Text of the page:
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FILM REVIEW: The Shape of Water @ Tyneside Cinema, Newcastle

February 22, 2018 11:00 am

Features 2

Review by Josh Teggert

The Shape of Water is currently screening at Tyneside Cinema, Newcastle

Guillermo del Toro is not known for conventional filmmaking. As it happens, The Shape of Water is spilling with del Toro’s natural blend of charm and quirkiness, making it one of those rare films where it’s impossible to imagine anyone else helming it. There is an extraordinary depth to each aspect of the story, although it does perhaps borrow a few clear inspirations from del Toro’s 2006 masterpiece, Pan’s Labyrinth. However, that doesn’t make it any less of a beautifully dark spectacle.

The Shape of Water follows the story of Elisa Esposito (Sally Hawkins), a lonely cleaner in a top-secret government facility, and her interaction with a mysterious amphibian man (Doug Jones) at the height of the Cold War. An unusual emotional connection begins to blossom between Elisa and the sea dweller, and Colonel Richard Strickland (Michael Shannon) – the man who discovered the amphibious man – begins to suspect something fishy (pardon the pun) is going on.

The film builds nicely; at a length of just under two hours, The Shape of Water is both sharp and absorbing. It doesn’t need to be a three-hour masterpiece for you to be invested in the characters (as is the main argument for Blade Runner 2049’s box office failure). But crucially, it is the way that del Toro uses the time here that makes it so engrossing. He structures the film superbly, cleverly sliding subtle story implications into place with a tidiness that only becomes clear at the end.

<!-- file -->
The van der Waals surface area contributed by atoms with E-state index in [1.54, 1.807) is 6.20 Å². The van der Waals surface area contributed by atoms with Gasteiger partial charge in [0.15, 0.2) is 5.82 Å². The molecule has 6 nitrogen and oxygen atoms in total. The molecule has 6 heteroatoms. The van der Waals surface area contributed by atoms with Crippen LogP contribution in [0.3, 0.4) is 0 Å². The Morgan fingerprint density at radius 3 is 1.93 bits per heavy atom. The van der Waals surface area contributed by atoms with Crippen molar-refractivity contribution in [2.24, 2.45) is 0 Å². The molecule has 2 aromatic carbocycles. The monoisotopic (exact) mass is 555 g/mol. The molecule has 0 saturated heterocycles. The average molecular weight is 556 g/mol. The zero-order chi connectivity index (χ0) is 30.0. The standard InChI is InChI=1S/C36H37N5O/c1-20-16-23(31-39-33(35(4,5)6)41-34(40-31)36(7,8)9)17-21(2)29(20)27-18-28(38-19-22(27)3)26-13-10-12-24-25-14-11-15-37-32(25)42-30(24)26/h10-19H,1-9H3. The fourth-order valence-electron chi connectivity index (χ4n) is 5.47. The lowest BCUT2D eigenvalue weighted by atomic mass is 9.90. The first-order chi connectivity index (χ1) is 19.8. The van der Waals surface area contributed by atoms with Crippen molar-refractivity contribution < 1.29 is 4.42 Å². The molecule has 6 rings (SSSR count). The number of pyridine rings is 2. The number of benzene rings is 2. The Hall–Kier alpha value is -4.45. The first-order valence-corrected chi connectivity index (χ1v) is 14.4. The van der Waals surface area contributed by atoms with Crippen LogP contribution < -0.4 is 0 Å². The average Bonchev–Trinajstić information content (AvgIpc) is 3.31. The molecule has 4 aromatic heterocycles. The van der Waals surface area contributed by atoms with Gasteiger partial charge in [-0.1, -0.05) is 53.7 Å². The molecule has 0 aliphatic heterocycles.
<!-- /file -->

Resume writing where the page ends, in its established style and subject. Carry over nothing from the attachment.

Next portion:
There is a distinctive del Toro feel throughout the whole film too; never is there any doubt about who is behind the camera, as del Toro possesses a brilliant innate ability to transform a bizarre situation into something that is truly enamouring.

The Shape of Water takes some heavy influence from Pan’s Labyrinth, for example the tense period of the respective film’s setting, or the female lead’s defiant ambitions against a military figure. But The Shape of Water adds its own layers of intricacies that make it a whole new film on its own, and it’s a true delight to watch.

All this, and I’ve gone without mentioning the stunning cast. Sally Hawkins, Octavia Spencer, who plays Elisa’s co-worker Zelda Fuller, and Richard Jenkins, Elisa’s overly nervous flat mate Giles, all get Oscar nods for their respective roles. Each nomination is deserved but it is Hawkins who is most captivating as the mute maid. Without a single spoken word, Hawkins manages to retain the interest of the viewer tastefully. The personal shots of her on the way to work are just as engrossing as the action pieces, which is down to the way del Toro beautifully captures this 1960s Baltimore setting, each shot blending lusciously with the sound, creating a charming yet eerie atmosphere typical of del Toro films.

In short, The Shape of Water is magnificent. No doubt it will be considered a classic for years to come.


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